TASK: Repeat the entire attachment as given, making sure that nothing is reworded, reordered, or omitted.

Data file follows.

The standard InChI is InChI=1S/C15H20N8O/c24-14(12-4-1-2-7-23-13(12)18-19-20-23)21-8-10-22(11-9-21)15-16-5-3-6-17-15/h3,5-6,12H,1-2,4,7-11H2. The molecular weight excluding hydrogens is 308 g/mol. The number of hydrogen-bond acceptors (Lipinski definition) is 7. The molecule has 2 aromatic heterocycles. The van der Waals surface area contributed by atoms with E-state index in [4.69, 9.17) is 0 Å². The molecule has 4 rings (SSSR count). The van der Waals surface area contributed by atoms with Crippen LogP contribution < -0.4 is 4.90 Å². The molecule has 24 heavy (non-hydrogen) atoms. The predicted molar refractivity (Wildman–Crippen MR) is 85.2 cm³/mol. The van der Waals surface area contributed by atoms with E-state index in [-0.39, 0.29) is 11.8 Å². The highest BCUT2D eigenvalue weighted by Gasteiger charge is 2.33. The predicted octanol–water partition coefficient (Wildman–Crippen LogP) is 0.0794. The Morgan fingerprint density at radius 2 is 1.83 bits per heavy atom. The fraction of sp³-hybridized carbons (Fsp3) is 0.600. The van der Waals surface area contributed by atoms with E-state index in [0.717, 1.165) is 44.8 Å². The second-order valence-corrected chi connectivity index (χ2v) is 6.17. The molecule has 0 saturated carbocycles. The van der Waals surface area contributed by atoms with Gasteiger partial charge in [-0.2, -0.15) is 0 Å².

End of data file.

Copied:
The standard InChI is InChI=1S/C15H20N8O/c24-14(12-4-1-2-7-23-13(12)18-19-20-23)21-8-10-22(11-9-21)15-16-5-3-6-17-15/h3,5-6,12H,1-2,4,7-11H2. The molecular weight excluding hydrogens is 308 g/mol. The number of hydrogen-bond acceptors (Lipinski definition) is 7. The molecule has 2 aromatic heterocycles. The van der Waals surface area contributed by atoms with E-state index in [4.69, 9.17) is 0 Å². The molecule has 4 rings (SSSR count). The van der Waals surface area contributed by atoms with Crippen LogP contribution < -0.4 is 4.90 Å². The molecule has 24 heavy (non-hydrogen) atoms. The predicted molar refractivity (Wildman–Crippen MR) is 85.2 cm³/mol. The van der Waals surface area contributed by atoms with E-state index in [-0.39, 0.29) is 11.8 Å². The highest BCUT2D eigenvalue weighted by Gasteiger charge is 2.33. The predicted octanol–water partition coefficient (Wildman–Crippen LogP) is 0.0794. The Morgan fingerprint density at radius 2 is 1.83 bits per heavy atom. The fraction of sp³-hybridized carbons (Fsp3) is 0.600. The van der Waals surface area contributed by atoms with E-state index in [0.717, 1.165) is 44.8 Å². The second-order valence-corrected chi connectivity index (χ2v) is 6.17. The molecule has 0 saturated carbocycles. The van der Waals surface area contributed by atoms with Gasteiger partial charge in [-0.2, -0.15) is 0 Å².